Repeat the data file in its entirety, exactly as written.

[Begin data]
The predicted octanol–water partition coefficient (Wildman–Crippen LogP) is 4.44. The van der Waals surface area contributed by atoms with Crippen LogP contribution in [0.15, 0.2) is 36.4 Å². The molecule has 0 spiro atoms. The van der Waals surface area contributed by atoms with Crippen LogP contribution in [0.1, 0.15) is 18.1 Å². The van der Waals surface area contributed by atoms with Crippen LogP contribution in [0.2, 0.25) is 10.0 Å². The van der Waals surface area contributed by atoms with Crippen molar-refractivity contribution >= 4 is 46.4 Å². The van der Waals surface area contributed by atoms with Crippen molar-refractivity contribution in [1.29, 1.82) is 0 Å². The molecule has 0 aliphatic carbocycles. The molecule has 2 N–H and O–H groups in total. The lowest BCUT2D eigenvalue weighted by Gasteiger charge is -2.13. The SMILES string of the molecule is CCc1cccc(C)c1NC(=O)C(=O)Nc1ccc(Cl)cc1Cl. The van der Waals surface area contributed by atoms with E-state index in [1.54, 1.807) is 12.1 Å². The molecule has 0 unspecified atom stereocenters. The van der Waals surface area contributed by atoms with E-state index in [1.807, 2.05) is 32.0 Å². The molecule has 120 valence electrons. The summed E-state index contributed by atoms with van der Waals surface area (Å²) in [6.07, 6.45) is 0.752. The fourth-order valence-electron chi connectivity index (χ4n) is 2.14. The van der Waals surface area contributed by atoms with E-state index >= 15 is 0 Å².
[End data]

The predicted octanol–water partition coefficient (Wildman–Crippen LogP) is 4.44. The van der Waals surface area contributed by atoms with Crippen LogP contribution in [0.15, 0.2) is 36.4 Å². The molecule has 0 spiro atoms. The van der Waals surface area contributed by atoms with Crippen LogP contribution in [0.1, 0.15) is 18.1 Å². The van der Waals surface area contributed by atoms with Crippen LogP contribution in [0.2, 0.25) is 10.0 Å². The van der Waals surface area contributed by atoms with Crippen molar-refractivity contribution >= 4 is 46.4 Å². The van der Waals surface area contributed by atoms with Crippen molar-refractivity contribution in [1.29, 1.82) is 0 Å². The molecule has 0 aliphatic carbocycles. The molecule has 2 N–H and O–H groups in total. The lowest BCUT2D eigenvalue weighted by Gasteiger charge is -2.13. The SMILES string of the molecule is CCc1cccc(C)c1NC(=O)C(=O)Nc1ccc(Cl)cc1Cl. The van der Waals surface area contributed by atoms with E-state index in [1.54, 1.807) is 12.1 Å². The molecule has 0 unspecified atom stereocenters. The van der Waals surface area contributed by atoms with E-state index in [1.807, 2.05) is 32.0 Å². The molecule has 120 valence electrons. The summed E-state index contributed by atoms with van der Waals surface area (Å²) in [6.07, 6.45) is 0.752. The fourth-order valence-electron chi connectivity index (χ4n) is 2.14. The van der Waals surface area contributed by atoms with E-state index >= 15 is 0 Å².